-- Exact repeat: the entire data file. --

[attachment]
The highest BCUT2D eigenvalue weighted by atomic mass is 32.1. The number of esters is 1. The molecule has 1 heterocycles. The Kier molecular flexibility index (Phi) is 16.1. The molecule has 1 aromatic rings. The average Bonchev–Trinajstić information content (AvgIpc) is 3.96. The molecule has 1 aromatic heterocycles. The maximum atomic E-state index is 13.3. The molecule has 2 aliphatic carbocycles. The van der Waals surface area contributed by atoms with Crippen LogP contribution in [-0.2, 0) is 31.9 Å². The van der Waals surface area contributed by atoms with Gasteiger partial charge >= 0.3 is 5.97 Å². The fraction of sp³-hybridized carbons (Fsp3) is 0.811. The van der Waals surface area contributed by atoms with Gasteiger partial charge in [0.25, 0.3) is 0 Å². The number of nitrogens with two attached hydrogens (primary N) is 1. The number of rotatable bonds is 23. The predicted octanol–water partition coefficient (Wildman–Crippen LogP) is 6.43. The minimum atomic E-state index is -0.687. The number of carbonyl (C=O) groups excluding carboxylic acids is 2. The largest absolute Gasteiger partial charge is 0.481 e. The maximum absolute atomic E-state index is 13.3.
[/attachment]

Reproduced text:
The highest BCUT2D eigenvalue weighted by atomic mass is 32.1. The number of esters is 1. The molecule has 1 heterocycles. The Kier molecular flexibility index (Phi) is 16.1. The molecule has 1 aromatic rings. The average Bonchev–Trinajstić information content (AvgIpc) is 3.96. The molecule has 1 aromatic heterocycles. The maximum atomic E-state index is 13.3. The molecule has 2 aliphatic carbocycles. The van der Waals surface area contributed by atoms with Crippen LogP contribution in [-0.2, 0) is 31.9 Å². The van der Waals surface area contributed by atoms with Gasteiger partial charge >= 0.3 is 5.97 Å². The fraction of sp³-hybridized carbons (Fsp3) is 0.811. The van der Waals surface area contributed by atoms with Gasteiger partial charge in [0.25, 0.3) is 0 Å². The number of nitrogens with two attached hydrogens (primary N) is 1. The number of rotatable bonds is 23. The predicted octanol–water partition coefficient (Wildman–Crippen LogP) is 6.43. The minimum atomic E-state index is -0.687. The number of carbonyl (C=O) groups excluding carboxylic acids is 2. The largest absolute Gasteiger partial charge is 0.481 e. The maximum absolute atomic E-state index is 13.3.